Basilisk Astrodynamics Simulation Framework  1.1.0
Open-Source Spacecraft Simulation Environment.
Vizard - Unity Based Basilisk Visualization

Overview

The Vizard Unity-based Basilisk visualization is able to display in a three-dimensional view the Basilisk simulation data. The intent of the visualization is to show what states are being simulated. If a planet is being modeled as a gravitational simulation element then it is visible in the simulation. If the planet or moon is not modeled then it is not shown. Similarly for the sun. If there is a sun being modeled then the light comes from this sun direction and the sun is visible. However, if no sun is being modeled then a default lighting from a fixed direction is modeled, but no sun is visible in the visualization. Vizard can also show some panels illustrating spacecraft device states, or show the spacecraft device in a heads-up display (HUD) mode. If not device or sensor is being modeled, then none will show up as options in the Vizard menu bar.

In the above Vizard window interface illustration, the slider on the lower-left allows the user to skim forwards and backwards through the simulation data. The Play/Pause button at the bottom-center allows for the Visualization to be paused and resumed. The +/- buttons on the lower-right allow the simulation to speed and and slow down. Note that with 1x the visualization is moving through the data with 1 frame per simulation time step. To see a video of the interface, click on the image above.

Installing Vizard

The application can be downloaded as a complete binary file from the Overview page.

Vizard Startup

When starting up the Vizard software the user is presented with a resolution and graphics setting option panel as shown above. There is an option on the lower portion of this panel to turn off this plane on start-up and only show it if the program is started while pressing the option key. Note that the Vizard screen size can be dynamically changed after startup as well.

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Vizard Startup Panel

Vizard Playback from a BSK simulation data file

Next Vizard presents a panel where the user can select which simulation to visualize. To play back a previously recorded BSK simulation press the Select button and navigate to the binary BSK recording file. After a file has been selected press the Start Visualization button.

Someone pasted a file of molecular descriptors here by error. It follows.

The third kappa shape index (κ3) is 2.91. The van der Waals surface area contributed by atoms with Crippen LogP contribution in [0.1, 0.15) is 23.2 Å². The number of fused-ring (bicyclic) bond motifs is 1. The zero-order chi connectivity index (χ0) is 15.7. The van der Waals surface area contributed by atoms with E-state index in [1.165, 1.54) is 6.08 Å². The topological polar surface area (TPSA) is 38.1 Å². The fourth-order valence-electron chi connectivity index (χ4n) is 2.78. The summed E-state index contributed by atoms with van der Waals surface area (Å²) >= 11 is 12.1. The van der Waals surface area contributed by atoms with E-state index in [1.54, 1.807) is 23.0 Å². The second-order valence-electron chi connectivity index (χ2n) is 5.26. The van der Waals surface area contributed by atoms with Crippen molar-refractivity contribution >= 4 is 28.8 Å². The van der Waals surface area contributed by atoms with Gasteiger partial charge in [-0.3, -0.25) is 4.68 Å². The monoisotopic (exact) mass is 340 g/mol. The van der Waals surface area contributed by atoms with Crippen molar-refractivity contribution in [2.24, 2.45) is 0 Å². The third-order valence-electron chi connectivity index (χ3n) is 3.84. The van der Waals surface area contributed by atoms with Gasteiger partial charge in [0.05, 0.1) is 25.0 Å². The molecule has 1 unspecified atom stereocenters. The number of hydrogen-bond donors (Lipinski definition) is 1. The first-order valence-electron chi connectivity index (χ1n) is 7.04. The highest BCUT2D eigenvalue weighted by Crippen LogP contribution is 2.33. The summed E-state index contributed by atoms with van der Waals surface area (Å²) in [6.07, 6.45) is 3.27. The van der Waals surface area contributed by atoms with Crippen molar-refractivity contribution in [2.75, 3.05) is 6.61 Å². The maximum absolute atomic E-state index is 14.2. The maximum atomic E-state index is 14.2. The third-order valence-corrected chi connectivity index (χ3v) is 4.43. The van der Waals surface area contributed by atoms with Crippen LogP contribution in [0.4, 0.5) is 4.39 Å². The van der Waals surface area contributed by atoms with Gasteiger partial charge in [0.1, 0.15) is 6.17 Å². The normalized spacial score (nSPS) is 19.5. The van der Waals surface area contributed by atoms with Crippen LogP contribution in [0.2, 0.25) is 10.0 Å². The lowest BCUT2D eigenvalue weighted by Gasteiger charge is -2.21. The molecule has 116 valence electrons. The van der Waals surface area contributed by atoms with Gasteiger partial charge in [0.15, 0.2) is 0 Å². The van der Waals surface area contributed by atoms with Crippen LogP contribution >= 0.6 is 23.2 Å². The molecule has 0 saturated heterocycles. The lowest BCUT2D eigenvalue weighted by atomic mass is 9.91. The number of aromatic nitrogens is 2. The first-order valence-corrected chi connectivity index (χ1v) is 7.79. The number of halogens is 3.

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Vizard Simulation Selection Panel

Live Vizard Visualization from a BSK data stream

To live stream data from Basilisk to Vizard, see the live streaming example. Here the user enters the computer address of the Basilisk simulation and selects the direct communication mode. Note that Vizard must be started and stopped after each Basilisk simulation run in this live streaming mode.

View Modes

To engage with the visualization, the view point can be rotated and the user can zoom in and out. There are three view modes available:

  • Spacecraft-Centric View Mode (default): Here the spacecraft is drawn 1:1 while showing other celestial objects about it. When rotating the center of the spacecraft is the center of rotation. The spacecraft trajectory is not shown in this view. You can zoom in and out locally, but if you zoom out too far then the view mode switched to a planet-centric view mode.
  • Planet-Centric View Mode: Here a planet-wide view is presented. When rotating the view point this is about with the center of the planet as the center of rotation. The spacecraft trajectory is shown. The spacecraft is drawn at an exaggerated size so it is visible as a 3D object in this view. To return to a spacecraft-centric view mode double click on the spacecraft. If you zoom out far enough then the mode switches to a heliocentric view.
  • Heliocentric View Mode: Here a solar system wide view is shown. The planets are drawn enlarged to make them visible, and the planet trajectories are shown as well. If the spacecraft is orbiting a planet it is not visible in this view. If the spacecraft is on a heliocentric trajectory it is shown, also enlarged, in this view. Double clicking on a planet returns the user to a planet-centric view.